Wednesday, September 16, 2015

Soup of the Day... Beef and Barley Stew with Roasted Winter Vegetables


Soup or stew?
  • What is the difference between soup and stew? On the most basic level there is no absolute difference. Like ancient pottage, both soup and stew descend from economical, easy, healthy, forgiving, and locally sourced family feeds. Throughout time, these two interrelated menu items converge and diverge. Modern American cultural context does, however, separate soup from stew quite simply. The test is not in the ingredients or method, but which course it is served. Soup is starter/accompaniment; stew is main course.
  • Soup, in some contexts, variously became regarded as haute cuisine (consomme, vichyssoise), healthful restoratifs (18th century French Restaurants & Jewish grandmother chicken soup), and economical family fare (commercial vegetable beef, tomato). Soup can be served as first course (classic menu), lunch (paired with sandwich or salad) and dessert (fruit soup). It can be served hot (most) or cold (gazpacho, cucumber). Either way, the stock reigns supreme.

  • Stew is generally appreciated in larger chunks as main course, always served warm. Slow cooking renders tough cuts of meat delicious. The fact "stew" was a verb before it was a noun means much. Deliberate slow cooking with minimal moisture produces amazing results. Stew is generally regarded as community feed ( Brunswick Stew, Kentucky Burgoo & Booya) or family fare; not eligible for haute cuisine.
Today's recipe... Remember... Disclaimer: Some folks don't always follow updated USDA canning methods, they may live in another country where the standards are not the same, they may use heirloom methods passed down through the generations, they may choose other canning methods not recommended. Use this recipe at your own discretion, or adapt it to your own method. I am sharing these recipes EXACTLY as they were sent to me and take NO responsibility for them.

Beef and Barley Stew with 
Roasted Winter Vegetables­­
shared by Connie Bunfunny

Prep: 45 mins Cook: 1 hr 35 mins Roast: 35 mins 375°F

Ingredients

1/4 cup all ­purpose flour

1/2 teaspoon salt

1/2 teaspoon ground black pepper

2 pounds boneless beef chuck roast, trimmed of excess fat and cut into 1­inch pieces 

1/4 CUP olive oil

1/2 cup chopped onion (1 medium)

2 cloves garlic, minced

1/2 teaspoon dried thyme, crushed

1 14-1/2 ounce can beef broth

2 cups WATER

1 cup dry red wine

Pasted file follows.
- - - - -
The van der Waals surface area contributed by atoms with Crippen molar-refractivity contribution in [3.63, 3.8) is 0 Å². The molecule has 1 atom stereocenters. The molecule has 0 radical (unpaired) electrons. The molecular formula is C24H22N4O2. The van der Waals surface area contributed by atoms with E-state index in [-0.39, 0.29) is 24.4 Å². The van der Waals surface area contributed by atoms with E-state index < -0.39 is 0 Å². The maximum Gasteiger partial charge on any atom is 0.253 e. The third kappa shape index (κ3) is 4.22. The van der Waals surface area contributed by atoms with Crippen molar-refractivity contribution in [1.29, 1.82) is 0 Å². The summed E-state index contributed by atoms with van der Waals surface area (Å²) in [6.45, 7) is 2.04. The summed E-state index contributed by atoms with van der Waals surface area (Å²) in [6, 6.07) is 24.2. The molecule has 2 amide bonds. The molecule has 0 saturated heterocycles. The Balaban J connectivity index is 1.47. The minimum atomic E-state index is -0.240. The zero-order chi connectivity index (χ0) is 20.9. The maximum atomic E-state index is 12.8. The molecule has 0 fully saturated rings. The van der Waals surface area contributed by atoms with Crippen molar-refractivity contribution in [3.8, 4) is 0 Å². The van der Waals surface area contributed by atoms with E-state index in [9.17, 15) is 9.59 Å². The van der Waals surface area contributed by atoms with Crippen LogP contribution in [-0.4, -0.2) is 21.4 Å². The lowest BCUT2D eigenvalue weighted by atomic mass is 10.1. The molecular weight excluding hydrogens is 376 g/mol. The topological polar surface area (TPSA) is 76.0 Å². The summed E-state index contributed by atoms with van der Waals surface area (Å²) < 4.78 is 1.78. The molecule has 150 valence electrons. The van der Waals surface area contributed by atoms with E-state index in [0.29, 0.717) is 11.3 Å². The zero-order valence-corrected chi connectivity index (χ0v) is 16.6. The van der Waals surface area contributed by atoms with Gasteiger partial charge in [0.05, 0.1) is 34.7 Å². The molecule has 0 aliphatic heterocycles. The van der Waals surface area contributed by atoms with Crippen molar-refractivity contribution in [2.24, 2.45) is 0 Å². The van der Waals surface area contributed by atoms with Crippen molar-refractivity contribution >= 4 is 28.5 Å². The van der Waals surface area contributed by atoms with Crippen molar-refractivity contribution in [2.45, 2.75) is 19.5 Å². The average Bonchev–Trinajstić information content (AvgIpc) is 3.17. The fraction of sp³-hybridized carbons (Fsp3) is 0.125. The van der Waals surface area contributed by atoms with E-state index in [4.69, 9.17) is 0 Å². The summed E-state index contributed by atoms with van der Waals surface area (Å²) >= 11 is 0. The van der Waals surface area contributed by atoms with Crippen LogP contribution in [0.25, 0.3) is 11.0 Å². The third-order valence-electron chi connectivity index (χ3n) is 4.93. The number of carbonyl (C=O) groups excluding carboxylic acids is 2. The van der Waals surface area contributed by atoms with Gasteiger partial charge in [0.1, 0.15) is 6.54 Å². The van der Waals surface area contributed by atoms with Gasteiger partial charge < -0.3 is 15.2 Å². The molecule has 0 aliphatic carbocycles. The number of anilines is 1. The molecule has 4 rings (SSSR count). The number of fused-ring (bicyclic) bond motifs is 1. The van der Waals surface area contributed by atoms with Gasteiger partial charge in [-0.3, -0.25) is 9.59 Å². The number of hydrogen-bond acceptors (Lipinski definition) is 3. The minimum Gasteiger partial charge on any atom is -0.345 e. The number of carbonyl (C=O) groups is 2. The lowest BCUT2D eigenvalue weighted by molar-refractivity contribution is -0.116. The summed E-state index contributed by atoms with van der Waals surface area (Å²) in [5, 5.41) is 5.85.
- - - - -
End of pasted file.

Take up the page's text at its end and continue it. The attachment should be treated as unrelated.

4 medium red or yellow potatoes and/or sweet potatoes, cut into 1­inch chunks

4 medium carrots and/or parsnips, peeled and cut into 1­inch chunks

1/2 cup regular barley

Beef broth (optional)

2 tablespoons snipped fresh parsley (optional)

In a large bowl combine flour, 1/4 teaspoon of the salt, and 1/4 teaspoon of the pepper. Add meat; toss to coat. In a Dutch oven heat 1 tablespoon of the olive oil over medium heat. Add half of the meat; cook until browned, stirring occasionally. Remove meat from Dutch oven; set aside. Repeat with another 1 tablespoon of the oil and the REMAINING meat.

Add onion, garlic, and thyme to Dutch oven. Cook and stir for 3 minutes. Add the one can broth, stirring to scrape up any browned bits from bottom of the Dutch oven. Add the WATER and wine. Bring to boiling; reduce heat to low. Simmer, covered, for 1 hour.

Meanwhile, preheat oven to 375 degrees F. In a shallow ROASTING PAN combine potatoes and carrots and/or parsnips. Drizzle with the remaining 2 tablespoons olive oil; sprinkle with the remaining 1/4 teaspoon salt and the remaining 1/4 teaspoon pepper. Toss to coat. Roast, uncovered, for 35 to 45 minutes or until vegetables are tender and lightly browned, stirring once or twice.

Stir barley into beef mixture. Cook about 35 minutes more or until barley is tender. Stir in roasted vegetables. (To serve today, omit Steps 5 and 6 and continue as DIRECTED IN Step 7.)

Cool stew slightly and transfer to an airtight container. Cover and chill for up to 3 days. (Or transfer to FREEZER CONTAINERS. Cover and freeze for up to 2 months.)

To serve, if frozen, thaw mixture in refrigerator for 1 to 2 days. Place thawed or chilled mixture in a Dutch oven and heat over medium heat until bubbly, stirring occasionally. Stir in additional beef broth, if necessary, to reach DESIRED consistency.

If DESIRED, stir in fresh parsley.

Tomorrow's Soup of the Day... Beef Soup with Country Vegetables

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